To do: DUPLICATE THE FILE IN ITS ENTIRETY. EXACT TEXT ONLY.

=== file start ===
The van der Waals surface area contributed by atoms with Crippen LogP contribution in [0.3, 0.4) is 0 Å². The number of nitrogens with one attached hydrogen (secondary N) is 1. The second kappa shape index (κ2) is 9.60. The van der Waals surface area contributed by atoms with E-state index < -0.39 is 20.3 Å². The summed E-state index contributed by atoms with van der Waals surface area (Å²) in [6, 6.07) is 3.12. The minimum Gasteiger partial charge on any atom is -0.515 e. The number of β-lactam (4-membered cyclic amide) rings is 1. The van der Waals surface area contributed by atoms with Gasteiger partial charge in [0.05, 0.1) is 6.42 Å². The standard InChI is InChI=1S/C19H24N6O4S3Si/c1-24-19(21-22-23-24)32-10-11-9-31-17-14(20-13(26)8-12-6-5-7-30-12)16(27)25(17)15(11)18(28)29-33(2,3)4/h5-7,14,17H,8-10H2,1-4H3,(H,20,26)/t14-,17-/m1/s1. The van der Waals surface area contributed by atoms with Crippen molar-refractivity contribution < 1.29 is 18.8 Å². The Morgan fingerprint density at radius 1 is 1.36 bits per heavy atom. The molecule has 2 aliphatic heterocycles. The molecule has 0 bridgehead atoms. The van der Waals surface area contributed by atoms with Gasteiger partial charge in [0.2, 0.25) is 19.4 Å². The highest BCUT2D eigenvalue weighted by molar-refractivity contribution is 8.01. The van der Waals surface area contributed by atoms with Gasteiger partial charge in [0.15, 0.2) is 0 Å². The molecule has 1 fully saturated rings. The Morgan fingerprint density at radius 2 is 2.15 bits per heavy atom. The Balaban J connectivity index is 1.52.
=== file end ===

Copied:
The van der Waals surface area contributed by atoms with Crippen LogP contribution in [0.3, 0.4) is 0 Å². The number of nitrogens with one attached hydrogen (secondary N) is 1. The second kappa shape index (κ2) is 9.60. The van der Waals surface area contributed by atoms with E-state index < -0.39 is 20.3 Å². The summed E-state index contributed by atoms with van der Waals surface area (Å²) in [6, 6.07) is 3.12. The minimum Gasteiger partial charge on any atom is -0.515 e. The number of β-lactam (4-membered cyclic amide) rings is 1. The van der Waals surface area contributed by atoms with Gasteiger partial charge in [0.05, 0.1) is 6.42 Å². The standard InChI is InChI=1S/C19H24N6O4S3Si/c1-24-19(21-22-23-24)32-10-11-9-31-17-14(20-13(26)8-12-6-5-7-30-12)16(27)25(17)15(11)18(28)29-33(2,3)4/h5-7,14,17H,8-10H2,1-4H3,(H,20,26)/t14-,17-/m1/s1. The van der Waals surface area contributed by atoms with Crippen molar-refractivity contribution < 1.29 is 18.8 Å². The Morgan fingerprint density at radius 1 is 1.36 bits per heavy atom. The molecule has 2 aliphatic heterocycles. The molecule has 0 bridgehead atoms. The van der Waals surface area contributed by atoms with Gasteiger partial charge in [0.2, 0.25) is 19.4 Å². The highest BCUT2D eigenvalue weighted by molar-refractivity contribution is 8.01. The van der Waals surface area contributed by atoms with Gasteiger partial charge in [0.15, 0.2) is 0 Å². The molecule has 1 fully saturated rings. The Morgan fingerprint density at radius 2 is 2.15 bits per heavy atom. The Balaban J connectivity index is 1.52.